Tough Love

Tough Love | New Hope Presbyterian Church | Castle Rock, CO

 

This is a transcript from the May 10, 2020 sermon, so it contains the character of live, spoken communication.

 

If I speak in the tongues of mortals and of angels but do not have love, I am a noisy gong or a clanging cymbal. If I have prophetic powers and understand all mysteries and all knowledge, and if I have all faith so as to remove mountains but do not have love, I am nothing. If I give away all my possessions, and if I hand over my body so that I may boast but do not have love, I gain nothing.

 

Love is patient. Love is kind. Love is not envious, or boastful, or arrogant, or rude. It does not insist on its own way. It is not irritable or resentful. It does not rejoice in wrongdoing but rejoices in the truth. It bears all things, believes all things, hopes all things, endures all things. Love never ends. As for prophecies, they will come to an end. As for tongues, they will cease. As for knowledge, it will come to an end. For we know only in part, and we prophesy only in part, but when the complete comes, the partial will come to an end.

 

When I was a child, I spoke like a child, I fought like a child, I reasoned like a child. When I became an adult, I put an end to childish ways. For now, we see in a mirror dimly, but then we will see face to face. Now I know only in part, then I will know fully, even as I have been fully known. Now faith, hope, and love abide these three, and the greatest of these is love.

 

[music]

 

Pastor Russ: When was the last time you heard that passage? When was the last time you heard 1 Corinthians 13 read? My guess is that like most of us it was at a wedding. It was one of those joyous celebrations. It was in a glorious situation, maybe a sanctuary. Maybe it was out in nature. Some setting that was beautiful, and there was this radiant bride, and there was this handsome groom. It's amazing what a tuxedo will do sometimes, isn't it?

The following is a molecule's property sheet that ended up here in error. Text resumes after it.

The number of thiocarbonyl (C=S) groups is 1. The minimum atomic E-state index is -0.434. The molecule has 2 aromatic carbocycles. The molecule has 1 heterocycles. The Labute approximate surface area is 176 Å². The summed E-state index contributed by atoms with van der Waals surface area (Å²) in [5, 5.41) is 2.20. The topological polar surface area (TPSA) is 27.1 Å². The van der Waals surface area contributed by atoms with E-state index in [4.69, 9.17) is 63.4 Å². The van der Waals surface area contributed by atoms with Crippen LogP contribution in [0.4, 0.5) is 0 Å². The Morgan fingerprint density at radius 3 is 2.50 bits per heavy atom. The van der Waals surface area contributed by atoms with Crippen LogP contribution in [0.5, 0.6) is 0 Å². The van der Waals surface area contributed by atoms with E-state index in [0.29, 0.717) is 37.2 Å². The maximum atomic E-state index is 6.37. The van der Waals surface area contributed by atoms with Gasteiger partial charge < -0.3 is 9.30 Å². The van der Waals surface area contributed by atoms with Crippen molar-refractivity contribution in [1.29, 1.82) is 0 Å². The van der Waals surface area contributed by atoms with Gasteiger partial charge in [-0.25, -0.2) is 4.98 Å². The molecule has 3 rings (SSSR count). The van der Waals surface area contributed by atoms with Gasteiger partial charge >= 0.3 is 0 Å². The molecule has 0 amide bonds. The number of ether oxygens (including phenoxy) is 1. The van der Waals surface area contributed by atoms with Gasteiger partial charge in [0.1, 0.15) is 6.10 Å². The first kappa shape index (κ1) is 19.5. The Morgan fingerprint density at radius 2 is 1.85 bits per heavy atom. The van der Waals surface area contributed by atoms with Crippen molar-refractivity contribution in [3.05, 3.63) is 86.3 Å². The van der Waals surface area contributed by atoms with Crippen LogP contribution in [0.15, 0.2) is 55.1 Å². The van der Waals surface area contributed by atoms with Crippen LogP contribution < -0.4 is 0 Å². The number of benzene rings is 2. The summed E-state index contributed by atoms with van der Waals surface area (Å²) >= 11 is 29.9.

There was a congregation that was joyous and smiling, and then someone like me got up and read 1 Corinthians 13, and everybody smiles more and says, "Wasn't that beautiful?" It is. It may also be missing the point. I've been thinking about 1 Corinthians 13 a lot these days. I've been thinking about it in terms of the days that we live in, not a wedding but in the real-life of 2020. In the middle of a pandemic, and wondering what does this chapter, what does these urgings and exhortations about love have to do with life, real-life as we're living it now?

 

As we're leaving quarantine or nervously coming out of it, what does this have to do with and what does it have to say about being in a space that's been shared way longer than it was meant to be shared, or standing in way too many lines for way too long? What does this ode-to-love have to do with anything of the irritability that builds in us? We're not sure whether we're more irritable because we have to wear a mask that covers us and is uncomfortable or because the people around us aren't wearing masks.

 

What does it have to say to the people and to all of us who find yourself short of temper and who are more defensive than we want to be, and our anxieties are higher than we want, and we are more tired and nervous and tense? We find ourselves more unkind than we've ever thought we could be. More unhelpful than we'd like to imagine. We're nowhere near as sparkly and as wonderful as we'd like to think of ourselves. I'm asking for a friend. You may have a friend who has some of the same questions, or maybe you have a friend who should be asking these questions.

 

In either case, I want to take a fresh look at 1 Corinthians 13. I want to take a look at it through the eyes of where we live now. I'm calling this a fresh look at an old favorite in a new season. Because it is in this season when you look at 1 Corinthians as a whole chapter, and all you have to do is begin to look at it. Just through the pages, a brief overview, and you'll begin to realize that the setting for 1 Corinthians 13 is less of a wedding and more of crisis marriage counseling.